Friday night, a 22-year old man went on a shooting rampage, leaving six people dead aside from himself, and seven others injured. It appears to have been a premeditated act, one inspired by the young man's feeling that he was owed something by women, something that they had not given him. In a video message, he said he was going to go to the hottest sorority house at UCSB, and "slaughter every single spoiled, stuck-up blond slut" in there.

After hearing the news this morning, I posted a quote from Margaret Atwood on twitter. "Men are afraid that women will laugh at them. Women are afraid that men will kill them."

It didn't take long before I was told that I was wrong, that I was generalizing, that this wasn't about men killing women but people killing people, that only psychopaths kill people, that men could have psycho ex-girlfriends, too. That by posting a quote like that, I was part of the problem. 

Never mind the statistics

It's a thing that happens, whenever I talk about an act of violence or aggression, committed by men against women. I get told, "not all men." As if I didn't know any men, had lived all of my life in a same-sex bubble.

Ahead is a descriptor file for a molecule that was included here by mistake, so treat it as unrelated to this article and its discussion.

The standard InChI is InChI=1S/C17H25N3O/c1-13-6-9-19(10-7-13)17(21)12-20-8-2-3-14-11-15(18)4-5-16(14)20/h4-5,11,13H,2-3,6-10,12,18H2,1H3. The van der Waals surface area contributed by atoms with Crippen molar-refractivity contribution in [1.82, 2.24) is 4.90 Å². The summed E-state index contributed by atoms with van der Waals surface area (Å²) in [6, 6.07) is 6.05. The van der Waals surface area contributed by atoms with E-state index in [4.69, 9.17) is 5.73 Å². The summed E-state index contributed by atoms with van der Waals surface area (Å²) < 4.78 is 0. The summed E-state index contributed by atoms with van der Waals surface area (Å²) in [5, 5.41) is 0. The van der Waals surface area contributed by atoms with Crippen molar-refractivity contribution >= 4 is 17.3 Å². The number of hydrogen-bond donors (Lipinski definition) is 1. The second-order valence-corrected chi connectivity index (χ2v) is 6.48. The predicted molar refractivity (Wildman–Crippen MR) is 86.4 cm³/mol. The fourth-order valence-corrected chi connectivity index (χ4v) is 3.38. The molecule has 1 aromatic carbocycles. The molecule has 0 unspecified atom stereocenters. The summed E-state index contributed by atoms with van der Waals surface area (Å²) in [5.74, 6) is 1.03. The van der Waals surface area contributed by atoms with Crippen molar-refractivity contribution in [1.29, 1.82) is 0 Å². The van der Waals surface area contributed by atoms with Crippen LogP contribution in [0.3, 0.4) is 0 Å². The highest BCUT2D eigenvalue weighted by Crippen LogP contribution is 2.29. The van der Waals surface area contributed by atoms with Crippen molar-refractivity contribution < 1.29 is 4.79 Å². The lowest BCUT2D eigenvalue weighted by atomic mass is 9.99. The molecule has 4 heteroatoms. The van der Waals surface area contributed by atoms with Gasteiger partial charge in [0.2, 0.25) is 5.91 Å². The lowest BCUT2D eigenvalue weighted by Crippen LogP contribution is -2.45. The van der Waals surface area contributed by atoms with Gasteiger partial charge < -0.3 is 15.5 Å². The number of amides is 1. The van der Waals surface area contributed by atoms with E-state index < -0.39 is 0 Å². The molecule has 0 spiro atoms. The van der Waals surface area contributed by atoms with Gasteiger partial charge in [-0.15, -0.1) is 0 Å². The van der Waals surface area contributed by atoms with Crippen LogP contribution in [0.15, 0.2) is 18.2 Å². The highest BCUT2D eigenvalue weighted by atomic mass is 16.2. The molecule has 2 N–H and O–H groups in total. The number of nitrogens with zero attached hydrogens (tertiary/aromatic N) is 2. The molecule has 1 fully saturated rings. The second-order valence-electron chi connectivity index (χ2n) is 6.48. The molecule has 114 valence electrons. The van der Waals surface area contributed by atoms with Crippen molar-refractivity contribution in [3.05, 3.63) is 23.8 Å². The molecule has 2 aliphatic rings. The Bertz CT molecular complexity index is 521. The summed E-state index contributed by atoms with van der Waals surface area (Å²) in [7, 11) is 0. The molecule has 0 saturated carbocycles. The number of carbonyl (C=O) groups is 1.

The thing is, of course I know. Of course I get that. Most of the men I know are kind, are compassionate, are people I am proud to consider my friends.

I know some very good men, men who have literally put themselves between me and the man harassing me. I believe that most men would do that. But not all men.

I know that most men are decent human beings, who would never call a woman a bitch because she chooses not to speak to him. Most men. But not all men.

Most men do not follow women who don't want to talk to them down the street, yelling streams of obscenities at them, because they just want some time. Most men. But not all men.

Most men would never put a drug in a woman's drink, or get her so drunk she can't even speak, or use coercion, or violence, to force her to have sex with him. Most men. But not all men.

Most men would not kill their intimate partner, because she has chosen to leave them. Most men. But not all men.

Most men would never go on a shooting rampage, because they believed that they were owed sex by women.

Most men.

Sadly, not all men.

Thursday, May 22, 2014

Stories and where you can find them

I'm delighted to have a story in the brand new issue of Interfictions. The entire issue is well worth checking out - interesting fiction, poetry, and nonfiction articles.  My short story is called "To Hold the Mirror." The seed of it was first planted in my brain by a mention of solitary bees on last year's Elementary finale. This is the bee that appears in my story - I think it's very beautiful. The other interesting and nonspoilery thing you might like to know is that the Silver Swan of John Joseph Merlin is a real thing, and it is spectacular.